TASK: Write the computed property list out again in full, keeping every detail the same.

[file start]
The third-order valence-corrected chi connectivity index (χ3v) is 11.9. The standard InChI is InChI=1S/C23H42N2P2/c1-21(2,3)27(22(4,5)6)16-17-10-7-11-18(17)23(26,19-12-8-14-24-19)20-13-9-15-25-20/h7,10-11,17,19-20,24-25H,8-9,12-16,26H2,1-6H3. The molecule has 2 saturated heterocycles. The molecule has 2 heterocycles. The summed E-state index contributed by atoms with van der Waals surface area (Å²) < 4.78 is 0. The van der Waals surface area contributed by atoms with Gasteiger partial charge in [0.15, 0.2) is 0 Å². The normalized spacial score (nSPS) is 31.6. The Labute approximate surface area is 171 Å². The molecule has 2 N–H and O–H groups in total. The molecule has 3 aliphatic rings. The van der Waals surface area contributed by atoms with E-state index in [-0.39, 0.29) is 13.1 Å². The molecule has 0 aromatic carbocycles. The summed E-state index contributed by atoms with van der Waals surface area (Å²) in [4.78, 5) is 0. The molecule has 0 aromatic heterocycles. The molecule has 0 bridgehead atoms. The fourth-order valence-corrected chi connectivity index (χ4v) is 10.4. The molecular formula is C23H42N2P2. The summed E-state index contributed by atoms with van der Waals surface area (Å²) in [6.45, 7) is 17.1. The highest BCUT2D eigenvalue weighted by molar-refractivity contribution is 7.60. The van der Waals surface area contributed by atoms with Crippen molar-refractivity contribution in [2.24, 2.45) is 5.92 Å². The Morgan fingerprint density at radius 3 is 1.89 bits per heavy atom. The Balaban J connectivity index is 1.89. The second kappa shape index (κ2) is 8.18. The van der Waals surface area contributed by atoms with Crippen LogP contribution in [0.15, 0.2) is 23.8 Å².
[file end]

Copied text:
The third-order valence-corrected chi connectivity index (χ3v) is 11.9. The standard InChI is InChI=1S/C23H42N2P2/c1-21(2,3)27(22(4,5)6)16-17-10-7-11-18(17)23(26,19-12-8-14-24-19)20-13-9-15-25-20/h7,10-11,17,19-20,24-25H,8-9,12-16,26H2,1-6H3. The molecule has 2 saturated heterocycles. The molecule has 2 heterocycles. The summed E-state index contributed by atoms with van der Waals surface area (Å²) < 4.78 is 0. The van der Waals surface area contributed by atoms with Gasteiger partial charge in [0.15, 0.2) is 0 Å². The normalized spacial score (nSPS) is 31.6. The Labute approximate surface area is 171 Å². The molecule has 2 N–H and O–H groups in total. The molecule has 3 aliphatic rings. The van der Waals surface area contributed by atoms with E-state index in [-0.39, 0.29) is 13.1 Å². The molecule has 0 aromatic carbocycles. The summed E-state index contributed by atoms with van der Waals surface area (Å²) in [4.78, 5) is 0. The molecule has 0 aromatic heterocycles. The molecule has 0 bridgehead atoms. The fourth-order valence-corrected chi connectivity index (χ4v) is 10.4. The molecular formula is C23H42N2P2. The summed E-state index contributed by atoms with van der Waals surface area (Å²) in [6.45, 7) is 17.1. The highest BCUT2D eigenvalue weighted by molar-refractivity contribution is 7.60. The van der Waals surface area contributed by atoms with Crippen molar-refractivity contribution in [2.24, 2.45) is 5.92 Å². The Morgan fingerprint density at radius 3 is 1.89 bits per heavy atom. The Balaban J connectivity index is 1.89. The second kappa shape index (κ2) is 8.18. The van der Waals surface area contributed by atoms with Crippen LogP contribution in [0.15, 0.2) is 23.8 Å².